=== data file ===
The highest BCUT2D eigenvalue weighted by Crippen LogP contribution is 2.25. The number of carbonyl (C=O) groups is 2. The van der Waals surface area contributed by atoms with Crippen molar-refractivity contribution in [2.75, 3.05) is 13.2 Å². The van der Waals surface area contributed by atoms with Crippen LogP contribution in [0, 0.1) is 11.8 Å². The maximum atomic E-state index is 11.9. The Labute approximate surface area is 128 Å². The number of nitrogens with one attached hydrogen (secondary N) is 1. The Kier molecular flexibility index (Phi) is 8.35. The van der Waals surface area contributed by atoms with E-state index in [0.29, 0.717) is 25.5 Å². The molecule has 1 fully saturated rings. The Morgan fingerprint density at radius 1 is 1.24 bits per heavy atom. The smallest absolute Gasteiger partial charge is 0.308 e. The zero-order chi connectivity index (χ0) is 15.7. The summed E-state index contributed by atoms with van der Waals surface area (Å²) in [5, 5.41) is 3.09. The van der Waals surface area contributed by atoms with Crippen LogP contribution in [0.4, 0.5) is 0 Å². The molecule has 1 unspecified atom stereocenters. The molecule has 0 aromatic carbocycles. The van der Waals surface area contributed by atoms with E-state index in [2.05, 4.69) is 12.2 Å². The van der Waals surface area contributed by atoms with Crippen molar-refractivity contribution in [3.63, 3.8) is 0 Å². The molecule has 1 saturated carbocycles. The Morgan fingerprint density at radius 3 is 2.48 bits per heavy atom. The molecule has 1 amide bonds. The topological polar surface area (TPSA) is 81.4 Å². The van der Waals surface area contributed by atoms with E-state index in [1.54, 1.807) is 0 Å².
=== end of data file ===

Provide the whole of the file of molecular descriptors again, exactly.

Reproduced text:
The highest BCUT2D eigenvalue weighted by Crippen LogP contribution is 2.25. The number of carbonyl (C=O) groups is 2. The van der Waals surface area contributed by atoms with Crippen molar-refractivity contribution in [2.75, 3.05) is 13.2 Å². The van der Waals surface area contributed by atoms with Crippen LogP contribution in [0, 0.1) is 11.8 Å². The maximum atomic E-state index is 11.9. The Labute approximate surface area is 128 Å². The number of nitrogens with one attached hydrogen (secondary N) is 1. The Kier molecular flexibility index (Phi) is 8.35. The van der Waals surface area contributed by atoms with E-state index in [0.29, 0.717) is 25.5 Å². The molecule has 1 fully saturated rings. The Morgan fingerprint density at radius 1 is 1.24 bits per heavy atom. The smallest absolute Gasteiger partial charge is 0.308 e. The zero-order chi connectivity index (χ0) is 15.7. The summed E-state index contributed by atoms with van der Waals surface area (Å²) in [5, 5.41) is 3.09. The van der Waals surface area contributed by atoms with Crippen LogP contribution in [0.4, 0.5) is 0 Å². The molecule has 1 unspecified atom stereocenters. The molecule has 0 aromatic carbocycles. The van der Waals surface area contributed by atoms with E-state index in [2.05, 4.69) is 12.2 Å². The van der Waals surface area contributed by atoms with Crippen molar-refractivity contribution in [3.63, 3.8) is 0 Å². The molecule has 1 saturated carbocycles. The Morgan fingerprint density at radius 3 is 2.48 bits per heavy atom. The molecule has 1 amide bonds. The topological polar surface area (TPSA) is 81.4 Å². The van der Waals surface area contributed by atoms with E-state index in [1.54, 1.807) is 0 Å².